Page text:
Earlier this month I was chatting with two other ladies about our holiday and year-end plans. The conversation naturally drifted towards the subject of travel. The two other ladies – I’ll call them Helen and Beatrice – had visited quite a few countries in their lifetimes and were comparing notes while I listened intently.
Beatrice seemed like the adventurous type; the list of countries she had visited during her younger years ranged from the most popular touristy destinations to the exotic. It was as if she had used National Geographic as her guidebook.
Helen, on the other hand, was the type who had fallen in love with a few select countries for various reasons – the food, the people, the atmosphere, the vibe – and often revisits those places year in, year out.
Beatrice then recounted a bad experience she and her partner had while visiting a few countries in a particular region; a combination of food poisoning, unfavourable encounters with the locals as well as poor service had unfortunately left a bad taste in their mouths. She then qualified herself by noting that it had been many years ago.
Maybe you were just unlucky. Or maybe things are better now, I said.
Beatrice agreed. Even so, she wasn’t keen on revisiting those countries any time soon. Not because she was prejudiced, but because of the political turmoil that had beset the region.
I nodded my head knowingly, thinking I understood her.
It isn’t safe anymore, I said.
Beatrice shook her head. It isn’t about personal safety, she said. It’s the principle of it – how could she possibly go on holiday in a country beset by economic disparity and political strife? How could she, in good conscience, sunbathe among moneyed foreigners on a private beach while local employees go through daily security checks and are forbidden to speak to the very guests they are serving?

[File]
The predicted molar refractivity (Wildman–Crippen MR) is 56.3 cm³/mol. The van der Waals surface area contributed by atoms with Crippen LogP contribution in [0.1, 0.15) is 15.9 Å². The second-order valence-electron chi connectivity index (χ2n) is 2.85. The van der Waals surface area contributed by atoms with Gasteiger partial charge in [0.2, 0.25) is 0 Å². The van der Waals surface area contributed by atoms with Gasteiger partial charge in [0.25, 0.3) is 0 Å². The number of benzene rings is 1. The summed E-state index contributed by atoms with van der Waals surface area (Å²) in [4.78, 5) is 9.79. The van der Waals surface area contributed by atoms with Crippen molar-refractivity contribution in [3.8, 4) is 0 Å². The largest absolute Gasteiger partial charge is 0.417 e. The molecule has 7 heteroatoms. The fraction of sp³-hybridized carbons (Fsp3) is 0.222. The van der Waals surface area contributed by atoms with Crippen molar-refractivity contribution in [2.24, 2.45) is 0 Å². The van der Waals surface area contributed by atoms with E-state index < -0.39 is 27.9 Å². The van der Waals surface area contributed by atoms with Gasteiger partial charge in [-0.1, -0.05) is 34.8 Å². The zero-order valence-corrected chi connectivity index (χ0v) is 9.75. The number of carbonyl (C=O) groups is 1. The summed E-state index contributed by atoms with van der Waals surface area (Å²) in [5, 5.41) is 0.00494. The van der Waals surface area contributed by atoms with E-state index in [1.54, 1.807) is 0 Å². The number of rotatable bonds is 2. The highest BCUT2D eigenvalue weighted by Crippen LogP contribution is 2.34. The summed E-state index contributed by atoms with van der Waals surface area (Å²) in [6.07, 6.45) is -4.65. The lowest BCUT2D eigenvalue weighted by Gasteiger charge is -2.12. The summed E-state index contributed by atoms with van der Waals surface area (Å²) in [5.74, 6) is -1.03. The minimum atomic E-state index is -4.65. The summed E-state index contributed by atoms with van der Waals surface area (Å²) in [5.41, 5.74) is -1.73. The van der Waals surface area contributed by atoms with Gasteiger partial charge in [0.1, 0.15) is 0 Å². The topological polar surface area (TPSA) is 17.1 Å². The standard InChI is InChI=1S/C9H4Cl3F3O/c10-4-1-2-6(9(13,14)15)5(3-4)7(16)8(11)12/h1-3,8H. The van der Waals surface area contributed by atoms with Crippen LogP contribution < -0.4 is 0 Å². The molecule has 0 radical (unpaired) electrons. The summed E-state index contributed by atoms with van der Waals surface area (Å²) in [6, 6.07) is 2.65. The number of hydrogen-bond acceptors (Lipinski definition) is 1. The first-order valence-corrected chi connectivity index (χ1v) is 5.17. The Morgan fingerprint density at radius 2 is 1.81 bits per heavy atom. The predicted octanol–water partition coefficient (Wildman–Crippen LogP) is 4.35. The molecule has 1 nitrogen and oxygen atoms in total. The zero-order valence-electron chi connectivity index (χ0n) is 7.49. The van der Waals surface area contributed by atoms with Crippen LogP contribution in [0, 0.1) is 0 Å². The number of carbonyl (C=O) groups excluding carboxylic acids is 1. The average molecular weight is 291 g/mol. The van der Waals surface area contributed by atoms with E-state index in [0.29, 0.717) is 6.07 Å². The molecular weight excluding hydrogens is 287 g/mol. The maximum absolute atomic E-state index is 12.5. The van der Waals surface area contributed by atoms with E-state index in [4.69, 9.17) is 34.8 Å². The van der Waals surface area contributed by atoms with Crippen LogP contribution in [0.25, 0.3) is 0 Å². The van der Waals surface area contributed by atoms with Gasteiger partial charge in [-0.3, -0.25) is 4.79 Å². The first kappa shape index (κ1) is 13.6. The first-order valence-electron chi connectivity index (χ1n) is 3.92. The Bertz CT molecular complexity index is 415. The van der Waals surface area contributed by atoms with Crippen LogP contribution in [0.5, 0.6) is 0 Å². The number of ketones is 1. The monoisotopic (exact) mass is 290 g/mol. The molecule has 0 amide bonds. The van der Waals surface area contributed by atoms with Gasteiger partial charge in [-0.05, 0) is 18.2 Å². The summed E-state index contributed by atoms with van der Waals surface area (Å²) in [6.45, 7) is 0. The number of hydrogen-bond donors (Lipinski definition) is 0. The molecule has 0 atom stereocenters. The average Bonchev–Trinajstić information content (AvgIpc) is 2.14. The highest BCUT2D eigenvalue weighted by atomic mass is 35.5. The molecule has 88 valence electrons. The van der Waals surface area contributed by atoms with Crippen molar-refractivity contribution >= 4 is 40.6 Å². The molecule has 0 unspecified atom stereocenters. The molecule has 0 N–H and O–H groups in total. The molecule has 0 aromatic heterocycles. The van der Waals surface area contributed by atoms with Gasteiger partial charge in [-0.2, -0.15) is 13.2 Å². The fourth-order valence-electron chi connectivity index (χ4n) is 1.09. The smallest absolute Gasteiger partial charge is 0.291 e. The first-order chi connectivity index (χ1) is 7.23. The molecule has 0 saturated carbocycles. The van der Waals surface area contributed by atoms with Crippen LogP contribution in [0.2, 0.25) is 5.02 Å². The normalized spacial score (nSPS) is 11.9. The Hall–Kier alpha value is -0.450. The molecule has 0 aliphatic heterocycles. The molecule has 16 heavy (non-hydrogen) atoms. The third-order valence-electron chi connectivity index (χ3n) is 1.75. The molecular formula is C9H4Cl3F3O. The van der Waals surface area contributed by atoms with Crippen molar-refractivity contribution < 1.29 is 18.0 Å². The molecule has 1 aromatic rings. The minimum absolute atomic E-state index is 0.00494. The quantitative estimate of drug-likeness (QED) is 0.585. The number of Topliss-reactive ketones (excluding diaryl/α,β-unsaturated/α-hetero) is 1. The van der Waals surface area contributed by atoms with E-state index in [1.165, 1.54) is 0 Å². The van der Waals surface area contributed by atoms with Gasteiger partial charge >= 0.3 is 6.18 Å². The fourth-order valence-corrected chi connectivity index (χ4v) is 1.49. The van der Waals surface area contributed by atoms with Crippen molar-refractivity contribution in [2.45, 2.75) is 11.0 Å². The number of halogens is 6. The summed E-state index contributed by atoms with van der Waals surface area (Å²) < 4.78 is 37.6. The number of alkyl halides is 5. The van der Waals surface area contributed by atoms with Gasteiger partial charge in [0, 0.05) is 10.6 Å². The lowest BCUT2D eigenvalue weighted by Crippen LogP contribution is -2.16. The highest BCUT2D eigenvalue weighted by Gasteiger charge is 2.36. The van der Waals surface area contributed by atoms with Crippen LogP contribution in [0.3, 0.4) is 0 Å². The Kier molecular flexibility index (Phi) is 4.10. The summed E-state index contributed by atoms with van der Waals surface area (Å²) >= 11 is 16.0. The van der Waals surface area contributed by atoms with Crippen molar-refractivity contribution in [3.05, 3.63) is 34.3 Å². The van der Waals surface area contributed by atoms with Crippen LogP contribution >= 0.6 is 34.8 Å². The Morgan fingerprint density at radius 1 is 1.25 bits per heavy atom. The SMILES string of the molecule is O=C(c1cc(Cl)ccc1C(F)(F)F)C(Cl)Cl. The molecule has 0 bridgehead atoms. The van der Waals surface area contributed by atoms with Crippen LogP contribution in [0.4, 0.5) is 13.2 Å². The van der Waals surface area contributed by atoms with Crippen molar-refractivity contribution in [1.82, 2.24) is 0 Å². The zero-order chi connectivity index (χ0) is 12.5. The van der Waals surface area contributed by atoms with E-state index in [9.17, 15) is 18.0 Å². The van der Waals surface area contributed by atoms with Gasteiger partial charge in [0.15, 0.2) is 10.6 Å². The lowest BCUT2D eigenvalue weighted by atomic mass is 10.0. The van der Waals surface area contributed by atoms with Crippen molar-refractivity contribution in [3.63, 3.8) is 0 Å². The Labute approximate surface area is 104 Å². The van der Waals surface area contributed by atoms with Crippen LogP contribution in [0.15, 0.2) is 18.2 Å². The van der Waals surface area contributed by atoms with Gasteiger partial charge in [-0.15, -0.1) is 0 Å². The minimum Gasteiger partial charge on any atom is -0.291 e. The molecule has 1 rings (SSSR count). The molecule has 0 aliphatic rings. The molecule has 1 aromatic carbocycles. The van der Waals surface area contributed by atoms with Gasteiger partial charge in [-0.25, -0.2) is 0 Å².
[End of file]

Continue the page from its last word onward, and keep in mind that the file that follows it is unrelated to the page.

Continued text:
As long as there is no peace or some semblance of social equality in a country, I can’t bring myself to go there on holiday, she insisted.
Helen countered Beatrice’s argument. But sometimes the country needs the tourist dollars. You’d be helping the economy, Helen said. For some countries, tourism is a major economic activity. In some cases, it’s effectively the only economic activity.
Beatrice shook her head, unconvinced. The money rarely goes to those who need it, she said. It won’t change things.
I felt slightly ashamed of myself. There I was, assuming that Beatrice shared my selfish concern for personal safety when her actual concern had been larger.
At this point, Helen shrugged her shoulders and cocked her head, acknowledging in part Beatrice’s argument.
Beatrice had to leave then; the three of us were actually volunteering at Centrepoint, a community centre for expats in Basel, and she had to attend to something else.
I was left with Helen, and soon our conversation turned to other things.
That earlier conversation with Beatrice, however, stuck in my mind.
Up until then, if I had to list down all the countries I wouldn’t step foot in, my main consideration would be personal safety. It would be a list guided by fear.
It would be a list of places I wouldn’t dare go to.
But what if I could take away the element of fear? What if I had to list down those countries which my conscience barred me from visiting?
I had never given it that much thought.
What was worse, I realised, was that my conscience had never been that strong a determinant.
I suppose the question then is: Should it?